CPP complaints

Your CPP take-home pay will eventually go up, but it'll cost you.

Last week, I wrote about higher CPP premiums that will increase from 4.95 per cent up to 5.95 per cent gradually between 2019 and 2023, resulting in lower take home pay for many Canadians.

If you have been watching television, it is possible that you may have even come across commercials from the CPP Investment Board that state “you started saving for retirement with your first paycheque.”

I have received complaints over the fact that a true savings account is one that citizens can voluntarily withdraw from, whereas CPP contributions do not offer this flexibility.

I have also received inquiries and comments about CPP and other federal government retirement programs.

For those who may be unaware, here is a summary about the different programs that the federal government administers.

These include the Canada Pension Plan (CPP), Old Age Security (OAS) and the Guaranteed Income Supplement (GIS).

CPP is generally funded equally by you and your employer during your working years.

CPP can provide benefits for loss of income created by disability or retirement. The benefits are ultimately calculated by how much you have contributed and over what length of time.

You can start collecting CPP as early as 60 or as late as 70, however different rates would apply.

In contrast, OAS provides a modest pension to most Canadians at age 65, if you have lived in Canada for at least 10 years.

The maximum OAS payment is for individuals with 40 years or more of residency after their 18th birthday.

Seniors with earnings in excess of roughly $77,580 per year will gradually receive a lesser OAS benefit that ultimately is eliminated for an income in excess of $125,696 a year.

The GIS is specifically for lower income seniors 65 and older with an income of roughly $18,239 annually or less.

If you have questions for any of the above programs, you can contact Service Canada toll free at 1-800-622-6232 for further information.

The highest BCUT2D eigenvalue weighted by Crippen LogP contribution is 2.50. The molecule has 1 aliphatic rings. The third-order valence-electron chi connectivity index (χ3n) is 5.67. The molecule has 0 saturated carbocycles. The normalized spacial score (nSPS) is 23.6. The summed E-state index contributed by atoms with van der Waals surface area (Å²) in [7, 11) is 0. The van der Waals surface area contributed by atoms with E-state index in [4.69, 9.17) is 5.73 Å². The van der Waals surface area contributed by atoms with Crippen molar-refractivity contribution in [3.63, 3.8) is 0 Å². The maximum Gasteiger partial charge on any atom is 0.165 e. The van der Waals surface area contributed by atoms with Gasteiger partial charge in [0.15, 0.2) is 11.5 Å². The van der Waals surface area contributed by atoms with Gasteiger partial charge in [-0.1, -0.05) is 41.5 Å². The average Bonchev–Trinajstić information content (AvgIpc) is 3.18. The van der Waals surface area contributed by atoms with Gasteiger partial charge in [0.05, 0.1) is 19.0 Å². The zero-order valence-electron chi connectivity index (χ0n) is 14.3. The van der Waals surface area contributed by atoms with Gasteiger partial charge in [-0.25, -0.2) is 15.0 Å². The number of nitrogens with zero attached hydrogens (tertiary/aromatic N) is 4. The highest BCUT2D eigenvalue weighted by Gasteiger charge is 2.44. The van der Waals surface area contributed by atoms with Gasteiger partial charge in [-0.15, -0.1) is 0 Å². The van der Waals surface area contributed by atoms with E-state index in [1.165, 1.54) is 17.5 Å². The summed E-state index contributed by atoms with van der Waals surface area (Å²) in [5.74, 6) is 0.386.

I have heard many comments over the recent increase in CPP premiums.

One common complaint is that if a person does not live to 65, or not long after, the amount that can be transferred to spouse, after a lifetime of CPP contributions, is comparatively quite limited.

My question this week:

  • Would you support more equitable options to transfer your lifetime CPP contributions to your estate or to another investment program?

I can be reached at [email protected] or toll free 1-800-665-8711.

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About the Author

Dan Albas, Conservative member of Parliament for the riding of Central Okanagan-Similkameen-Nicola, is the shadow minister of innovation, science, economic development and internal trade, and sits on the standing committee on finance.

Before entering public life, Dan was the owner of Kick City Martial Arts, responsible for training hundreds of men, women and youth to bring out their best.

In British Columbia, Dan has been consistently one of the lowest spending MPs on office and administration related costs despite operating two offices to better serve local constituents.

Dan is consistently recognized as one of Canada’s top 10 most active members of Parliament on Twitter (@danalbas) and continues to write a weekly column published in many local newspapers and on this website.

He can be reached at [email protected] or call toll free at 1-800-665-8711.

The views expressed are strictly those of the author and not necessarily those of Castanet. Castanet does not warrant the contents.

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